Counter service at Bistro

Counter service at Bistro

Image: Chad Spencer

Restaurants located inside museums have a tough task. They’re less destination eateries than pit stops—places where people can take a break, chat about what they’ve seen and recharge before hitting the gallery floors again. That means museum restaurants must offer a wide enough selection of dishes to appeal to the masses and get you in and out in a jiffy, but they also can’t skimp on flavor.

At Bistro, the restaurant that opened inside the Sarasota Art Museum last October, executive chef Kaytlin Dangaran is pairing Florida ingredients with traditional French preparations, to delicious effect.

The restaurant is only open 9 a.m.-3 p.m. daily, so the menu is focused on daytime favorites like tartines, salads, sandwiches and soups, plus snacks like croissants and a variety of coffee drinks.

The menu rolls with the seasons and changes regularly, but I hope some of Dangaran’s creations stick around for good. The mushroom tartine ($10) is made by smearing a thick wedge of crusty bread with a soft mushroom spread and then topping it with sautéed mushrooms, thin shards of Mimolette cheese and a perfectly poached egg. The earthiness of the mushrooms is intoxicating—rich enough to give you visions of scampering along a dense forest floor.

A salad highlighting “charred winter chicories” ($13) is also exceptional. It’s enormous, more than enough for lunch even without a protein topper. Made with fresh, crunchy frisée, blackened chicory and dried pear slices, it’s flavored with a roasted pear vinaigrette that expertly balances sweet and acidic. A cup of tomato bisque ($8), meanwhile, is pure umami. You’ll be rubbing the edges of the bowl with a piece of bread to get every last drop.

A working lunch at Bistro

A working lunch at Bistro

Image: Chad Spencer

Over at The Ringling Grillroom, which replaced Muse at The Ringling last year, the menu is broader because it stays open from 11 a.m. to 7 p.m., meaning it also serves dinner. You’ll find sandwiches and salads like at Bistro, but you can also order steaks and pasta. The steak frites ($32) is made with a New York strip that is grilled and then dressed with a mushroom and cognac sauce. It’s well-cooked, if a little underseasoned. The fries on the side are thick wedges of potato, not the typical thin, crispy variety that come with steak frites.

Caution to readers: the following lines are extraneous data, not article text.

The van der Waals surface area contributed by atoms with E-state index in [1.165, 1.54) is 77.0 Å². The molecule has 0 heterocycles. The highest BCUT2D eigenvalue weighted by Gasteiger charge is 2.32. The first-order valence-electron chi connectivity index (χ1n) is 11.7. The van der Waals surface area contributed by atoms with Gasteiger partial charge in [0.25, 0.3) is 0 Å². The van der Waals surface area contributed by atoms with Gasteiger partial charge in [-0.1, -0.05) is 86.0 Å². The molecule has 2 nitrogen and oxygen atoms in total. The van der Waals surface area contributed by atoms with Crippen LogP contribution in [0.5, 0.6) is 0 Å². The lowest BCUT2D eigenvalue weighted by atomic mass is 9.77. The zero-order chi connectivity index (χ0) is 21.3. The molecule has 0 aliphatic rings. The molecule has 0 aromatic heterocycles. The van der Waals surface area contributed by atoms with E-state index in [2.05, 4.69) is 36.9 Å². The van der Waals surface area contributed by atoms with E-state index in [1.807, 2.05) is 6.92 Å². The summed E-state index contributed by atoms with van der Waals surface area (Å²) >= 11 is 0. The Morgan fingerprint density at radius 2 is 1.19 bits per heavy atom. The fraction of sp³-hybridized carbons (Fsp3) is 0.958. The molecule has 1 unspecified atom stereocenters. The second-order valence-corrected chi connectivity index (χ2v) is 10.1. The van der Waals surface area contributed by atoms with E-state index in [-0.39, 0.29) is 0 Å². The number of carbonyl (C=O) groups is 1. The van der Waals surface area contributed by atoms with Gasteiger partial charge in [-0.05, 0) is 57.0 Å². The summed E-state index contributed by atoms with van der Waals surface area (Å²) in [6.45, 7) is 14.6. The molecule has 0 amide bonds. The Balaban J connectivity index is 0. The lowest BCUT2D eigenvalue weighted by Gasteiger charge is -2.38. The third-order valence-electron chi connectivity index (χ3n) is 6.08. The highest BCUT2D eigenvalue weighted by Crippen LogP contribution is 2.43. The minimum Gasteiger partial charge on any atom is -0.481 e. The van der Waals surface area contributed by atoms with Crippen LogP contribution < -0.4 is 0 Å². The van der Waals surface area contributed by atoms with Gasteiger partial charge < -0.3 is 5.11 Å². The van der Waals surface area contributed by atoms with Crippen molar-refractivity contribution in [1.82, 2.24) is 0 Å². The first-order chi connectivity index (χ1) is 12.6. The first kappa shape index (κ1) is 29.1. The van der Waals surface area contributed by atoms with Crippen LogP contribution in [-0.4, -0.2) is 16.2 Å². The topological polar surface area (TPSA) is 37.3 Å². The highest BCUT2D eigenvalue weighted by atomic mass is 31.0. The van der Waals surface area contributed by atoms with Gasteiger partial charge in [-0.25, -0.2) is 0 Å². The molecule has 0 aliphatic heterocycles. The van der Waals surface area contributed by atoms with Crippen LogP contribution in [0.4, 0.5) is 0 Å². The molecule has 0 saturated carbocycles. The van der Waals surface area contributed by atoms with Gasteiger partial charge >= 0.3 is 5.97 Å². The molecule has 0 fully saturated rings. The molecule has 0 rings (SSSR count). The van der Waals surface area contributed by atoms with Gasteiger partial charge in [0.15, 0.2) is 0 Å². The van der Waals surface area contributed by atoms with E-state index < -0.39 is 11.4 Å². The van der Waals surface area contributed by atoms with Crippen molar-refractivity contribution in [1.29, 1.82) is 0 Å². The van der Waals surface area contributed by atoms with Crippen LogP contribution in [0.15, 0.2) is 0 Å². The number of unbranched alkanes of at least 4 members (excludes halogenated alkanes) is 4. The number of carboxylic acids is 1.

You might think a “crispy chicken” entrée ($18) would feature big hunks of fried chicken, but the meat is instead grilled, and it comes with a nice charred flavor. On the side, you’ll get terrific mashed potatoes and a smattering of unimaginative vegetables. A traditional Caesar salad ($10), meanwhile, gives you exactly what you’d expect.

One sticky issue for most museum restaurants is price. Whether you’re catching a bite at the Louvre or LACMA, it always seems like you’re paying too much, probably because the museums know they have a captive customer base. Both Bistro ($8 for a cup of soup?) and the Grillroom ($13 for a chicken panino?) seem overpriced, but not so much that you’ll have to check your bank balance before ordering.

I should also note that both are open to diners even if they’re not visiting the museums. I’d recommend even the art disinterested check out Bistro. The bright, stylish dining room is a great spot to meet up for lunch. I probably wouldn’t send people to the Grillroom unless they’re going to the museum anyway. But if the goal of museum restaurants is just to give your eyes a rest and help you fuel up before taking in more masterpieces, both get the job done.

Bistro | Inside the Sarasota Art Museum, 1001 S. Tamiami Trail, Sarasota, (941) 330-9881

The Ringling Grillroom | Inside the John and Mable Ringling Museum of Art, 5401 Bay Shore Road, Sarasota, (941) 360-7390

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